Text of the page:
Business Side of Fraud

Charging anti-fraud costs to investigated business units might backfire

Consider keeping investigative charges within corporate security and other anti-fraud functions. You might then increase reporting of fraud and other crimes.

My company has a significant number of corporate clients. Some are in the Fortune 100, and some are far from making the list. My staff and I have a front-row seat into robust corporate security functions and anti-fraud methodologies of some prestigious firms. This allows me to see the best (and worst) practices of each firm.

One of the corporate security best practices that’s a personal favorite is the team approach to investigations. Instead of the security department (or any anti-fraud department) taking full authority and responsibility for an investigation, members of appropriate business partners would achieve consensus. Most ethics and compliance investigations, for example, would have legal and human resources team members involved in the case. Organizations would include other corporate citizens — such as business unit managers, auditors, and IT professionals — as needed. When necessary, they’d bring in outside consultants, such as interview specialists, forensic computer specialists or forensic accountants.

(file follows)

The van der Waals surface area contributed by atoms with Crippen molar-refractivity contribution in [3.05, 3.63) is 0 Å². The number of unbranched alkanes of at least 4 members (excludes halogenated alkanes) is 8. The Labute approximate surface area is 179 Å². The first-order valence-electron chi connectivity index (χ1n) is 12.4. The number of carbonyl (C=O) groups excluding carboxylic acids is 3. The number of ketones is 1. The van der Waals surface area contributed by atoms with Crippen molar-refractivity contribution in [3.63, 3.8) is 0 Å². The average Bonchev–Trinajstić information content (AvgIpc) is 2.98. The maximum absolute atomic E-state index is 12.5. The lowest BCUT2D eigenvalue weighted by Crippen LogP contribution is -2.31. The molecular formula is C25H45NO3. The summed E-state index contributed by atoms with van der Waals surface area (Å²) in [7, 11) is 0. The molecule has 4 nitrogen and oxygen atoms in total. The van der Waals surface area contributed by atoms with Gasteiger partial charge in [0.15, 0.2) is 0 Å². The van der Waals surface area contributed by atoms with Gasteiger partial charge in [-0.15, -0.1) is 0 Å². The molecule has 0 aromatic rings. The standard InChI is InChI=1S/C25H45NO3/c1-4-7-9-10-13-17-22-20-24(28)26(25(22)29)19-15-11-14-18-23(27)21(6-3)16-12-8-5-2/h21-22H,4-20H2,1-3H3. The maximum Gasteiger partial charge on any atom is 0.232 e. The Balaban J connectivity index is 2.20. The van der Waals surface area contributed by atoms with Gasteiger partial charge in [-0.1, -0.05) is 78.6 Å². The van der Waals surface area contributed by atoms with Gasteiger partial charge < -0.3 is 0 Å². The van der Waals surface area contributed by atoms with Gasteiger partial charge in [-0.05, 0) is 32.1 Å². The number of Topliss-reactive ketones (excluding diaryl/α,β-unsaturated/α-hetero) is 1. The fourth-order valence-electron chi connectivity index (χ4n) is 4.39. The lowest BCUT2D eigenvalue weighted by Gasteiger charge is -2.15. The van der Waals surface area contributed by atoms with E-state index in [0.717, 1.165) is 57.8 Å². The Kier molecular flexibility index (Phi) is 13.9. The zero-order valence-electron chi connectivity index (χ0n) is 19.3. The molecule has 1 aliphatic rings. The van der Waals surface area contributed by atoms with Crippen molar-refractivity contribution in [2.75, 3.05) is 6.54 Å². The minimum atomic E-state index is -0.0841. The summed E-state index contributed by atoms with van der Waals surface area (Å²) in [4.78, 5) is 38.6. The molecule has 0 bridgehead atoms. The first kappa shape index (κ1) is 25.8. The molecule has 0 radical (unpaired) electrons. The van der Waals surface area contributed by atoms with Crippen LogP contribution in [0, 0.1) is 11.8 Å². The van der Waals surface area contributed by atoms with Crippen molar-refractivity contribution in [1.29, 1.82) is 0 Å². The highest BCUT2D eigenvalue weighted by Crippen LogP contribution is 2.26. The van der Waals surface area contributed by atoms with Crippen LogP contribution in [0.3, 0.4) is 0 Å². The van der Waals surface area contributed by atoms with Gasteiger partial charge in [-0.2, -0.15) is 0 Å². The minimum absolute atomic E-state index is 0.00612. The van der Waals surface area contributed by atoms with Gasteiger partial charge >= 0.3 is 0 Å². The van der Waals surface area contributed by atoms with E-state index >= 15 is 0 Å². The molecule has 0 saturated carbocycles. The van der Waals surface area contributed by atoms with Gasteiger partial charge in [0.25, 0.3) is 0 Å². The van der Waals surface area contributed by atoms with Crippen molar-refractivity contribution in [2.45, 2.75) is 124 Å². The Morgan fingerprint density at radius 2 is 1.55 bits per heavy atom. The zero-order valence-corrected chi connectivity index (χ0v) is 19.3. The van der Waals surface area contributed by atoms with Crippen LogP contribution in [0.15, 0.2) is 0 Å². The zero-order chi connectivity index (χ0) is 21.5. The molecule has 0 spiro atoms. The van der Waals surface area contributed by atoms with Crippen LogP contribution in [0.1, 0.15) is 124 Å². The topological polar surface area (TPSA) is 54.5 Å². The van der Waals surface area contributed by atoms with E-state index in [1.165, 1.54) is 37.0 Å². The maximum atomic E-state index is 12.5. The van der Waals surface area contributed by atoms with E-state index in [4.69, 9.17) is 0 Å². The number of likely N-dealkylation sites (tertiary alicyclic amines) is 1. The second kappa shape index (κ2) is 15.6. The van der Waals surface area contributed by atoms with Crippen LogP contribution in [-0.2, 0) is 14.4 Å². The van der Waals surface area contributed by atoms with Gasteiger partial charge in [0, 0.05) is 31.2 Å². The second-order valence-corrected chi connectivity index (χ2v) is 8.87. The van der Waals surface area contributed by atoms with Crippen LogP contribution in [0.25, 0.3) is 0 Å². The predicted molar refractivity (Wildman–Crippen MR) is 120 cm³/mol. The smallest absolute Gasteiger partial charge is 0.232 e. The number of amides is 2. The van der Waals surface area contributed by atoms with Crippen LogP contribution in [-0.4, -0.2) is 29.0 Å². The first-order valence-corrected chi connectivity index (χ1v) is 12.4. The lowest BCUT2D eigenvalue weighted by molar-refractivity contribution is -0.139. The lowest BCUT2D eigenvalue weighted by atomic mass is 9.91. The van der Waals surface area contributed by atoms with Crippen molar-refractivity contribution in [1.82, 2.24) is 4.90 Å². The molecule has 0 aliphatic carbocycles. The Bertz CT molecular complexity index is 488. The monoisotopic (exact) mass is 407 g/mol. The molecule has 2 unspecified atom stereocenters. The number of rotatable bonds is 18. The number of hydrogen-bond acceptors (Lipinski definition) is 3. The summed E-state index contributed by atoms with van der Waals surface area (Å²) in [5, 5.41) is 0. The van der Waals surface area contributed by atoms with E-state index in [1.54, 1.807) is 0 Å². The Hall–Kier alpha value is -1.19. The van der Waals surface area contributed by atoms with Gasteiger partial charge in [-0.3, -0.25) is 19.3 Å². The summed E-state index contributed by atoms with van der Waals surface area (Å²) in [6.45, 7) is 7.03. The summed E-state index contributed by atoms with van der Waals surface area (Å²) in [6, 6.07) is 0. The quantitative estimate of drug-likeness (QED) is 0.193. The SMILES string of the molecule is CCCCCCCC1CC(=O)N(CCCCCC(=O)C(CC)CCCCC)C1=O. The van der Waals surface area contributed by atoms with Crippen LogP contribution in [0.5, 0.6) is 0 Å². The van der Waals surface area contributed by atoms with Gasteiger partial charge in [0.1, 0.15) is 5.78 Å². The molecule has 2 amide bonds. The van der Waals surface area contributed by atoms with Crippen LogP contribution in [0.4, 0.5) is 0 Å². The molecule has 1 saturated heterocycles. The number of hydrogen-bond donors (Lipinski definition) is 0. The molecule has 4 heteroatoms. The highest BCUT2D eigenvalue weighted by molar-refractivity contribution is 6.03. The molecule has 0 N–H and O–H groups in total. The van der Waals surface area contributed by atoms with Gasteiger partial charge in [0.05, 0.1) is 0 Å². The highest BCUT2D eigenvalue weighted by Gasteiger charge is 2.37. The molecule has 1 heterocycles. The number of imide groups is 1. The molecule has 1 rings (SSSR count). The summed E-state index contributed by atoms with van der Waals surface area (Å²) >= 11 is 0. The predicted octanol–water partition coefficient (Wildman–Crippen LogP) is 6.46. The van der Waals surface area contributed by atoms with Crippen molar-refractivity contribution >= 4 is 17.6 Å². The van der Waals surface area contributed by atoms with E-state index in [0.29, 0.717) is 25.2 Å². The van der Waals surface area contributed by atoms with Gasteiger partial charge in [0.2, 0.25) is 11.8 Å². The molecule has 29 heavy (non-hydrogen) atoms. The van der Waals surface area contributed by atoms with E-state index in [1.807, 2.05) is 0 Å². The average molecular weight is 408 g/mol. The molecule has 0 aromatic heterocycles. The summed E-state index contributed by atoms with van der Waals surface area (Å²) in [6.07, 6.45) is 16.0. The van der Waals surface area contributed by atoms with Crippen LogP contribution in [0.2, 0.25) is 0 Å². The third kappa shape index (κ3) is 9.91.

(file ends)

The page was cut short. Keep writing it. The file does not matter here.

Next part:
Another corporate security best practice occurs in a corporation that has clear and codified procedures for how a business unit or the on-site security function to the corporate security professionals report security, fraud and ethics violations (and all other matters that will potentially lead to investigations). These procedures have a positive impact on ensuring that the corporate security function receives full reporting of all appropriate issues and can adequately assign the appropriate resources. Such procedures also help prevent on-site human resources or business units from investigating themselves when the corporate security department, depending on the case, might be more appropriate.


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